NHS chief apologises for A&E performance
NHS Scotland chief executive Paul Gray has apologised to patients after sending a support team in to relieve pressure at the Royal Alexandra Hospital in Paisley.
The hospital has struggled over the winter to cope with admissions, with one patient waiting 20 hours for a bed in January. 2,400 people across the health board area waiting more than four hours for treatment last month.
“This has been a challenging winter for A&E departments across Scotland," he said. "I want to apologise to patients who have waited longer than they should to be seen and treated.
“I recognise that all staff have been working extremely hard in our NHS to ensure patients get the best possible care. However, I’m concerned that performance is not recovering as quickly as it should at the Royal Alexandra Hospital and it is clear to me, through our performance monitoring and management, that the board needs support to help them ensure patients are seen and treated in A&E within the appropriate timescale."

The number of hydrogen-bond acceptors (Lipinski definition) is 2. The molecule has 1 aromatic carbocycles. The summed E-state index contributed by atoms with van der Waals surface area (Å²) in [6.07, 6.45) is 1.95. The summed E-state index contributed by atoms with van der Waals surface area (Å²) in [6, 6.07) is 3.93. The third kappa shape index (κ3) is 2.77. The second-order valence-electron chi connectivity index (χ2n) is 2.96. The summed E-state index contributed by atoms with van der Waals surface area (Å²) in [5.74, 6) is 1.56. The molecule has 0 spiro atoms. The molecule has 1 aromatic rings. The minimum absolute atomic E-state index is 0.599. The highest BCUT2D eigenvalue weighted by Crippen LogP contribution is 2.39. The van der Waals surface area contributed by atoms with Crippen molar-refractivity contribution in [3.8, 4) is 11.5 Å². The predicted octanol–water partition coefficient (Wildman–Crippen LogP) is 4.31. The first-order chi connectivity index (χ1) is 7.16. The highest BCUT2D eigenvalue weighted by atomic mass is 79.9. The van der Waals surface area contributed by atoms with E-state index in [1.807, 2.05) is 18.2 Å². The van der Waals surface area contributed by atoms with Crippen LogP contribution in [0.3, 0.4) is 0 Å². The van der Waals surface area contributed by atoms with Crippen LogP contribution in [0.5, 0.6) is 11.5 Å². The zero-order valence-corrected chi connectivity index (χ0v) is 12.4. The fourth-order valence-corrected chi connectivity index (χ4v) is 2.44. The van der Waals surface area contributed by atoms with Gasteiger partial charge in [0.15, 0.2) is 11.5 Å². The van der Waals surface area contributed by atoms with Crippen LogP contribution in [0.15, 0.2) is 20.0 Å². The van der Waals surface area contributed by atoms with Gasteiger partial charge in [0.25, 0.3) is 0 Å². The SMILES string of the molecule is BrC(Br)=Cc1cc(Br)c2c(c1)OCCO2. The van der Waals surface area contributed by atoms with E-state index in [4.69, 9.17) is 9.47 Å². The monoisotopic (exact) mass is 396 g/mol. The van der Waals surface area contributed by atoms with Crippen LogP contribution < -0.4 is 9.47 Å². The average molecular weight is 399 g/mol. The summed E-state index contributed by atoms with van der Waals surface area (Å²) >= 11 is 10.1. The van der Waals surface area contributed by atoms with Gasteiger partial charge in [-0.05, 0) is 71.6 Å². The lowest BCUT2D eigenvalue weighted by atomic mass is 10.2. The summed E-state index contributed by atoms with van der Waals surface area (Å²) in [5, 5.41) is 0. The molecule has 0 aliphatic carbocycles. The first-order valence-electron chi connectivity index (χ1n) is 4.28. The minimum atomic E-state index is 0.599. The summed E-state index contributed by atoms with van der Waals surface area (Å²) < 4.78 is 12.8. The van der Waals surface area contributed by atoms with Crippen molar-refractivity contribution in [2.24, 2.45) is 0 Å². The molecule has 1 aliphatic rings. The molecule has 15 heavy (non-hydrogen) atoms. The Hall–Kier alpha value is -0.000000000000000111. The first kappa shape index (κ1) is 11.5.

Unscheduled care managers from the Scottish Government will be working with the hospital to identify immediate measures to improve the situation.
Robert Calderwood, chief executive of NHSGGC Health Board, said staff remained committed. “There has been a lot of learning across Scotland in recent months about various different approaches to improving efficiency of patient flows in A&E’s and I am hopeful that some of that learning may prove to be appropriate for the RAH to help our teams on the ground deliver improved performance in the weeks and months ahead,” he said.
Scottish Labour have called for the NHS to be more transparent about waiting times and the pressures on A&E. Health spokeswoman Jenny Marra said the move "confirmed what Labour have been saying for weeks".